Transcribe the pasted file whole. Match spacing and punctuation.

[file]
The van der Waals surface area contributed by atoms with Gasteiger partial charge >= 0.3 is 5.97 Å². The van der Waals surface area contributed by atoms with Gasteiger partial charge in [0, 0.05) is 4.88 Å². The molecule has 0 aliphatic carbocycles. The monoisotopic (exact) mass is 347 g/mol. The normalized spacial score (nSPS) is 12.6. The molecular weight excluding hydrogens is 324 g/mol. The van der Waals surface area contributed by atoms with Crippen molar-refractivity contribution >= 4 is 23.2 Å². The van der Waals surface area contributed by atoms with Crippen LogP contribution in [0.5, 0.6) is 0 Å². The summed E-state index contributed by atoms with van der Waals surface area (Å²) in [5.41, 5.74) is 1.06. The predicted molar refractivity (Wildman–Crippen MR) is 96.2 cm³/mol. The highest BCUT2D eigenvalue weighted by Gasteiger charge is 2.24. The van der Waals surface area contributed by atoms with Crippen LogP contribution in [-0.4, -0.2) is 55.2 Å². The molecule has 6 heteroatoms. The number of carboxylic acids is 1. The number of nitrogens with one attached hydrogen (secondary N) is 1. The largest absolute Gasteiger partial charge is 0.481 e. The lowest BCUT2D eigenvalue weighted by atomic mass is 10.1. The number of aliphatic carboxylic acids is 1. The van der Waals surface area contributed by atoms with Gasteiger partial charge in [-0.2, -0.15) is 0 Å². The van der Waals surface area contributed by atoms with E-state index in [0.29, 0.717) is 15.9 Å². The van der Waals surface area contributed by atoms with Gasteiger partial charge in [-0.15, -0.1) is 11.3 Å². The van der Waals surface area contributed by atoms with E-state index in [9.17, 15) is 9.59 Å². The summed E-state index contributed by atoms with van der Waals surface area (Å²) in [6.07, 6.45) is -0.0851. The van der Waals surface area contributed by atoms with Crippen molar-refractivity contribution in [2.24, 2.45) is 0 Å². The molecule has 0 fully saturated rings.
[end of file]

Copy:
The van der Waals surface area contributed by atoms with Gasteiger partial charge >= 0.3 is 5.97 Å². The van der Waals surface area contributed by atoms with Gasteiger partial charge in [0, 0.05) is 4.88 Å². The molecule has 0 aliphatic carbocycles. The monoisotopic (exact) mass is 347 g/mol. The normalized spacial score (nSPS) is 12.6. The molecular weight excluding hydrogens is 324 g/mol. The van der Waals surface area contributed by atoms with Crippen molar-refractivity contribution >= 4 is 23.2 Å². The van der Waals surface area contributed by atoms with Crippen LogP contribution in [0.5, 0.6) is 0 Å². The summed E-state index contributed by atoms with van der Waals surface area (Å²) in [5.41, 5.74) is 1.06. The predicted molar refractivity (Wildman–Crippen MR) is 96.2 cm³/mol. The highest BCUT2D eigenvalue weighted by Gasteiger charge is 2.24. The van der Waals surface area contributed by atoms with Crippen LogP contribution in [-0.4, -0.2) is 55.2 Å². The molecule has 6 heteroatoms. The number of carboxylic acids is 1. The number of nitrogens with one attached hydrogen (secondary N) is 1. The largest absolute Gasteiger partial charge is 0.481 e. The lowest BCUT2D eigenvalue weighted by atomic mass is 10.1. The number of aliphatic carboxylic acids is 1. The van der Waals surface area contributed by atoms with Gasteiger partial charge in [-0.2, -0.15) is 0 Å². The van der Waals surface area contributed by atoms with E-state index in [0.29, 0.717) is 15.9 Å². The van der Waals surface area contributed by atoms with Gasteiger partial charge in [-0.15, -0.1) is 11.3 Å². The van der Waals surface area contributed by atoms with E-state index in [9.17, 15) is 9.59 Å². The summed E-state index contributed by atoms with van der Waals surface area (Å²) in [6.07, 6.45) is -0.0851. The van der Waals surface area contributed by atoms with Crippen molar-refractivity contribution in [2.24, 2.45) is 0 Å². The molecule has 0 fully saturated rings.